GMT vs UTC
When it comes to time keeping, one should know that the time difference between GMT and UTC is a fraction of a second and, for most common purposes, that difference is insignificant and considered as no difference. However, there are some other differences between GMT and UTC when it comes to usage. Before going into those differences, let us first see what GMT and UTC stand for. GMT is Greenwich Mean Time whereas UTC is Coordinated Universal Time. GMT refers to the time maintained at the Royal Observatory in Greenwich, London called the mean solar time. UTC is based on International Atomic Time (TAI).
What is GMT?
GMT, which stands for Greenwich Mean Time, is based on astronomical observations. GMT is a country based time standard. It is used primarily by bodies associated with the United Kingdom like the BBC World Service, the Royal Navy, and the Met Office. As a matter of fact, several countries adopt GMT in their legislation. They are the United Kingdom, Belgium, Republic of Ireland, and Canada.
What is UTC?
UTC, which stands for Coordinated Universal Time, is an international time scale recommended by the International Bureau of Weights and Measures (BIPM) as the legal basis for time. It is a method of measuring time using atomic clocks. To determine the international standard of Coordinated Universal Time, the Bureau of Weights and Measures (BIPM) in Paris Coordinates data from atomic clocks located in timing laboratories around the globe. It is interesting to note that leap seconds are added to UTC to compensate for the slowing rotation of the Earth. It is important to know that leap seconds are used to allow UTC to track the mean solar time in the Royal Observatory in Greenwich, London.
UTC is the time standard used for Internet and World Wide Web standards. It is also the basis of the satellite global positioning system (GPS). UTC is used by the Network Time Protocol, created to synchronize the clocks of many computers over the Internet. Thus, it can be said that the UTC is Internet based time standard.
The difference between Greenwich Mean Time and Coordinated Universal Time is measured in fractions of a second. In common use, when fractions of a second are considered not very important, GMT can be taken equivalent to UTC. The time difference is important, however, in scientific matters.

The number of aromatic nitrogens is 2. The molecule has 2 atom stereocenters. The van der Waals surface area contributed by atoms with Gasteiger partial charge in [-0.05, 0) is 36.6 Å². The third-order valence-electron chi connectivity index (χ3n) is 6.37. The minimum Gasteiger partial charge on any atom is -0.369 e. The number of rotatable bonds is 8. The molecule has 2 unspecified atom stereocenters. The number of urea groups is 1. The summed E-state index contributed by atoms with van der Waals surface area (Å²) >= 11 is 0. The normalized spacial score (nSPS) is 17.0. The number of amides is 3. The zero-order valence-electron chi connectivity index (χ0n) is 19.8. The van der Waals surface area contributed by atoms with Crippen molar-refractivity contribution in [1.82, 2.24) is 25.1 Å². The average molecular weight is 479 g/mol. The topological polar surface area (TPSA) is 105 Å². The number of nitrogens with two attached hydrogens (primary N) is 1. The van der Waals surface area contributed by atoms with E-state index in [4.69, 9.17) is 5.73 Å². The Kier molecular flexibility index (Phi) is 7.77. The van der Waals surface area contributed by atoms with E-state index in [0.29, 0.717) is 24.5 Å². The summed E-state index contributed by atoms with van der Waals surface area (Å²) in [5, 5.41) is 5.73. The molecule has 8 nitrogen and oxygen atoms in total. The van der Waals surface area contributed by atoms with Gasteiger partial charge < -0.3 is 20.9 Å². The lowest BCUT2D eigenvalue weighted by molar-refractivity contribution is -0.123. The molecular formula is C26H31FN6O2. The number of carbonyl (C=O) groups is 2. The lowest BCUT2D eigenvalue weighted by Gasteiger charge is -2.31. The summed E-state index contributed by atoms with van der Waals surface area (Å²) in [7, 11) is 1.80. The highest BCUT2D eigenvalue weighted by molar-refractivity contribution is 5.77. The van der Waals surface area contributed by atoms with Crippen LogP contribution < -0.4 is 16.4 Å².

It is often thought that time zones around the world are positive or negative offsets from UTC. In fact, it is quite true that UTC replaced GMT as the main reference time scale in various regions.
Why it is called UTC? The International Telecommunication Union otherwise called ITU thought that it was best to have a single abbreviation for use in all the languages so that confusion can be curbed to a great extent. In fact, they could not arrive at a conclusion whether to have the English word order or the French word order and hence as a result the acronym UTC was chosen.
What is the difference between GMT and UTC?
• GMT stands for Greenwich Mean Time and UTC for Coordinated Universal Time.
• Greenwich Mean Time is based on astronomical observations.
• Coordinated Universal Time (UTC) is an international time scale recommended by the International Bureau of Weights and Measures (BIPM) as the legal basis for time. It is a method of measuring time using atomic clocks.
• The time difference between UTC and GMT lies in fractions of a second. Therefore, for common purposes, both the times are considered the same. But, the time difference is important for scientific purposes.
• GMT is adopted in their legislations as in countries such as United Kingdom, Belgium, Republic of Ireland and Canada.
• UTC is the time standard used for several Internet and World Wide Web standards.
• It can be said that the UTC is Internet based time standard whereas GMT is country based time standard.